14. November 2023 ǀ The “Year in Infrastructure 2023” took place in Singapore in mid-October. Bentley Systems presented the Going Digital Awards in twelve categories.
Based on user projects, CEO Greg Bentley showed how infrastructure companies are overcoming the capacity gap in technical resources by using digital solutions. According to a survey of the finalists of the Going Digital Awards, the saving in engineering hours made possible by the solutions used is 18 %. Chris Bradshaw, Chief Marketing Officer of Bentley Systems, emphasised:
“These projects reflect how companies have improved their work processes by using digital technologies to achieve maximum efficiency and cost savings.”
The finalist projects
And so, 36 finalists in twelve categories presented their projects to the global trade press and twelve independent juries. Over 300 projects from more than 235 companies from 51 countries were submitted. Awards were presented in the following categories:
- Bridges and Tunnels,
- Civil Engineering,
- Enterprise Engineering,
- Real Estate,
- Campuses and Cities,
- Process Manufacturing and Power Generation,
- Rail and Transport,
- Roads and Motorways,
- Building Construction and Structural Engineering,
- Surveying and Distribution,
- Water and Wastewater
In the Water and Wastewater category, Project Controls Cubed LLC was honoured with the Going Digital Award for its EchoWater project from Sacramento, USA. 22 individual projects brought together in a digital twin: in the EchoWater project, one of the largest public construction projects in Sacramento was supported for over ten years. The aim of the construction project was to ensure a safe and reliable supply of treated water. More specifically, the 511 million litre per day wastewater treatment plant was to be upgraded with the aim of removing 99 % of ammonia and 89 % of all nitrogen, as well as supplying water for reuse as industrial water.
The design and implementation of the 22 individual projects presented a major challenge because all the new components had to be installed in an active wastewater treatment plant. To predict difficulties and potential construction failures, the team decided to use Synchro and iTwin. The digital twin made it possible not only to recognise potential challenges at an early stage, but also to keep an eye on costs and deadlines. Thanks to the work of the networked digital visual environment, EchoWater was completed at a total cost that was USD 400 million below the previously calculated budget of USD 2.1 billion. The saved project costs will be used to finance the Californian Harvest Water programme, which provides recycled water for agriculture in the Central Valley.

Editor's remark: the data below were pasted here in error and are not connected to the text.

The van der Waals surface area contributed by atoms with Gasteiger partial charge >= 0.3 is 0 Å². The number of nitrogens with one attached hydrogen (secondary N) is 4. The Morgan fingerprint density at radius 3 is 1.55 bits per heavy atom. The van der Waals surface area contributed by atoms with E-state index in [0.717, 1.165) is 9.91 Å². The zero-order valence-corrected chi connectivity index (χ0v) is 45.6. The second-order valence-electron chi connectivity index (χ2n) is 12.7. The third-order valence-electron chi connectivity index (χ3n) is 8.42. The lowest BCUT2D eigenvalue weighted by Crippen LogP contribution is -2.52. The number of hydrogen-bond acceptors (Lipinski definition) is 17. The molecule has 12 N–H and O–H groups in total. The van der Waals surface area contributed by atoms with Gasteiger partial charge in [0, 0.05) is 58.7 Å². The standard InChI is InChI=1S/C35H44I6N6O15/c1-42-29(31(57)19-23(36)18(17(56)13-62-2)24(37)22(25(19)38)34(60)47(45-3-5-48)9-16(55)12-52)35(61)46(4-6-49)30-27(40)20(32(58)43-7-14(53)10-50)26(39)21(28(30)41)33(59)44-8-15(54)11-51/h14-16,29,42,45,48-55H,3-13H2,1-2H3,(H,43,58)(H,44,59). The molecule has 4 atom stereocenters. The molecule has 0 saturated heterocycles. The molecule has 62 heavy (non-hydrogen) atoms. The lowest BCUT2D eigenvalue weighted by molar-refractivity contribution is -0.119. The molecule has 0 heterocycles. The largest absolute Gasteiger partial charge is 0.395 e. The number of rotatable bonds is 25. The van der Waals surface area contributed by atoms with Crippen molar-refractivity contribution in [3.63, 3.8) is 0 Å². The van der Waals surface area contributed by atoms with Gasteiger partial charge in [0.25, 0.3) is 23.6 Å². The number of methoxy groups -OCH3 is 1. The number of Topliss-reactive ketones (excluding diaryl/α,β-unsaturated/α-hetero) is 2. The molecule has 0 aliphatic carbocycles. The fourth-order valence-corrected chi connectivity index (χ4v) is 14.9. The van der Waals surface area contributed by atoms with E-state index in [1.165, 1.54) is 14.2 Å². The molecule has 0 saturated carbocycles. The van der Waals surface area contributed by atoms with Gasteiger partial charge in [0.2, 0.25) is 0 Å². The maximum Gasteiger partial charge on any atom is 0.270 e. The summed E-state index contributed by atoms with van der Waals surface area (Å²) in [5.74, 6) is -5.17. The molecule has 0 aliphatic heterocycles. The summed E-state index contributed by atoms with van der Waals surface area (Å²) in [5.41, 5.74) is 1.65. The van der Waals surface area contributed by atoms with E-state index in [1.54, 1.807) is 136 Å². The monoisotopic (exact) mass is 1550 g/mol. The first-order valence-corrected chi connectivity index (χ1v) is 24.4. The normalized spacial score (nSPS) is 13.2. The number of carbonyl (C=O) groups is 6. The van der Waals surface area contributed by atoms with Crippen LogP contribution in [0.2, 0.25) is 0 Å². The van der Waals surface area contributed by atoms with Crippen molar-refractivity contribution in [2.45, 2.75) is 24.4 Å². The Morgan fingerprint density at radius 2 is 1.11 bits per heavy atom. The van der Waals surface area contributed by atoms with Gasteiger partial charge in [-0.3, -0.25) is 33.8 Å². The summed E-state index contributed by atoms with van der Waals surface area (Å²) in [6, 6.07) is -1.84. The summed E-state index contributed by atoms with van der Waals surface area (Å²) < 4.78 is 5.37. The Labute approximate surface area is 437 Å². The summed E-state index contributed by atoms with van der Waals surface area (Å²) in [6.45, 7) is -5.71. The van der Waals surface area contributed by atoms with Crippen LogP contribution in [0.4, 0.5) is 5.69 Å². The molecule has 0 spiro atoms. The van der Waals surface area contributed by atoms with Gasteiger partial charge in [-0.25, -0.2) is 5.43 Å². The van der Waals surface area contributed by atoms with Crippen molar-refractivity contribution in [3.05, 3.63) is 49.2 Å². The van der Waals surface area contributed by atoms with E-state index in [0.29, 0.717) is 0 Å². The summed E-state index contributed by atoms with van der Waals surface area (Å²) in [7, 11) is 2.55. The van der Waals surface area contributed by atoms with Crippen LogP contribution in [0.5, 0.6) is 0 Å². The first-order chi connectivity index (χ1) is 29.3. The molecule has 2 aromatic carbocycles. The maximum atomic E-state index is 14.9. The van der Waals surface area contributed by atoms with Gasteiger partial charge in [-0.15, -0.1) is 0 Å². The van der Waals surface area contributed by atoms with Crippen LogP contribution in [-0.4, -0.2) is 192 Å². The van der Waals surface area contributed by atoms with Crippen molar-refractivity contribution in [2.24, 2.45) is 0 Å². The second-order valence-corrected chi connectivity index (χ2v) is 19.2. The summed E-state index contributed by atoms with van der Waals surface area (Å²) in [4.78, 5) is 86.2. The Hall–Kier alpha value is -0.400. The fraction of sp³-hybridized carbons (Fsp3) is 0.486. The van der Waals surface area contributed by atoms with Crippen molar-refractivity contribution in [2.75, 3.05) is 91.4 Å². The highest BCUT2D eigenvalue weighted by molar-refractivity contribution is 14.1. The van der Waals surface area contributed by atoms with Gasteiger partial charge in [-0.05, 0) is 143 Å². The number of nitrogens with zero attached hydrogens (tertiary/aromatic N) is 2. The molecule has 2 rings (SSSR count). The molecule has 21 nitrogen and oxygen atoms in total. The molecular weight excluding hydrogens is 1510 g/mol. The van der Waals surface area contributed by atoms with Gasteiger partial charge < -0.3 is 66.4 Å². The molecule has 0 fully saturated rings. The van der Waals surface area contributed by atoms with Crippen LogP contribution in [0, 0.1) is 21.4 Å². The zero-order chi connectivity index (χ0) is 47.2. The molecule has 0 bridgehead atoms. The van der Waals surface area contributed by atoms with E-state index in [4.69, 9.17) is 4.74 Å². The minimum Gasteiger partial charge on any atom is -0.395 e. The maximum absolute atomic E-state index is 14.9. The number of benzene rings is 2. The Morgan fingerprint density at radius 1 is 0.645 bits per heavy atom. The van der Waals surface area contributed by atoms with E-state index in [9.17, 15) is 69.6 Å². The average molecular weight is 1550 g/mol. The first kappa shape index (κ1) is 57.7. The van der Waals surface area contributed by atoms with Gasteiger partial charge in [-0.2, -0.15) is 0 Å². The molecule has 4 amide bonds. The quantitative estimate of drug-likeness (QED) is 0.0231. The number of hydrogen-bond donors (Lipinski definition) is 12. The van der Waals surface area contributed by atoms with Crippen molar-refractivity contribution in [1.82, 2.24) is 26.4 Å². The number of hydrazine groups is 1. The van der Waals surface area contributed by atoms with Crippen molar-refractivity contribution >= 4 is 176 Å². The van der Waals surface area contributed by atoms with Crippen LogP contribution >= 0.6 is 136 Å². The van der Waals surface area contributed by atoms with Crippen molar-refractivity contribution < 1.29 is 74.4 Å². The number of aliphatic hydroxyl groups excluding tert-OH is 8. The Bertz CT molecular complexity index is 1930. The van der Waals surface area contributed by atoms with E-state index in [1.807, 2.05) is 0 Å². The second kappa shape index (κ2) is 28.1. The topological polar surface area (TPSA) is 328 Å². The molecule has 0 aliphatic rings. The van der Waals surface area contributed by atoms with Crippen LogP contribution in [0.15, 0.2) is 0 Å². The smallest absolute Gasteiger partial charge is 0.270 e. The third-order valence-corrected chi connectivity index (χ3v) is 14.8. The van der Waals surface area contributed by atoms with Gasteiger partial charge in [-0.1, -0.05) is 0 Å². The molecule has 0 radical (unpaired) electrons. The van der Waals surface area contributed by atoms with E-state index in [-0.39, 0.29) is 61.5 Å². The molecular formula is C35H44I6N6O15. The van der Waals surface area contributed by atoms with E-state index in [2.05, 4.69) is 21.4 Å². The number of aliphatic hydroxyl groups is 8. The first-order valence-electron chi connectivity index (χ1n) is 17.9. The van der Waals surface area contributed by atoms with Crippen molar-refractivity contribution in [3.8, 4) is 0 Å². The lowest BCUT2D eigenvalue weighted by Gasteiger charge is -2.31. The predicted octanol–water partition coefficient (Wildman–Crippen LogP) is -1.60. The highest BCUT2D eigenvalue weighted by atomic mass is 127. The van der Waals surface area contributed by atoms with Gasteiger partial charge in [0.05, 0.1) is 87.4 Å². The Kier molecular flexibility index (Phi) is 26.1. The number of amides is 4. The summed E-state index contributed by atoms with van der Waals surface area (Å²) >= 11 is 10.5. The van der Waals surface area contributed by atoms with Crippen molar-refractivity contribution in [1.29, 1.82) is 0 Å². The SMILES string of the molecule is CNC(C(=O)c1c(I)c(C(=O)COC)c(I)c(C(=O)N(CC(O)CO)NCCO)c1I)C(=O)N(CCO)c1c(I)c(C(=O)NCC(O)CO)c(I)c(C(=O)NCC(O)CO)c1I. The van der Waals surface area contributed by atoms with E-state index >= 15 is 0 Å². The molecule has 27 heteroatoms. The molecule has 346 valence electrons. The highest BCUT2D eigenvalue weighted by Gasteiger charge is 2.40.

Constant drinking water supply system for emerging economies
The reliable provision and supply of safe drinking water is a challenge in many places in India. The Ayodhya Authority commissioned Geoinfo Services to plan and design an urban pressurised water supply system. The new pressurised water network will give the population of Ayodhya access to clean water 24 hours a day. At the same time, water losses will be reduced by 35 %. To achieve this, hundreds of network pipes and nodes had to be modelled.
Geoinfo chose OpenFlows to create a hydraulic model and digital twin of the city’s 24-hour supply system, using variable frequency control pumps to generate the required pressure at the nodes. Thanks to the technology used, the design time was reduced by 75 % and the diameter of the pipes was optimised, resulting in savings of USD 2.5 million. The optimised network will save USD 1.5 million annually in operating costs and USD 46,025 in energy costs, while avoiding 347 tonnes of carbon emissions per year. The digital twin enables virtual monitoring with 95 % reliability and helps improve decision-making and mitigate emergency situations.
Water supply plan for the rural area of Rajghat with several villages
Rajghat is a rural area in India with several villages that are not adequately connected to a reliable supply network. The new supply system will provide the rural population with water and electricity via a 7,890 km long pipeline system with 698 elevated tanks and auxiliary pumps. Once completed, the water network will provide 2.5 million people with access to clean drinking water.
The different soil conditions and terrain proved to be a challenge for the hydraulic and structural design. The software applications initially used proved to be time-consuming and inefficient in terms of meeting the project schedule. By utilising OpenFlows, Plaxis and Staad, the project team was able to complete the technical design within four months. Working in an open digital environment saved 50 % of the modelling time and increased productivity by 32 times. The construction time was reduced by 10 %. The 3D models and data are linked to monitoring devices for digital operation and maintenance.
Groundbreaking digital solutions
The nominees of the Going Digital Awards demonstrated what is possible with digital solutions. 3D models and digital twins allow a better understanding of process flows, point out potential problem areas so that measures can be taken in good time and save time and costs. In this way, digital solutions help to supply people around the world with clean drinking water, build more efficiently and sustainably and save valuable time in the process.Learn More about the Going Digital Awards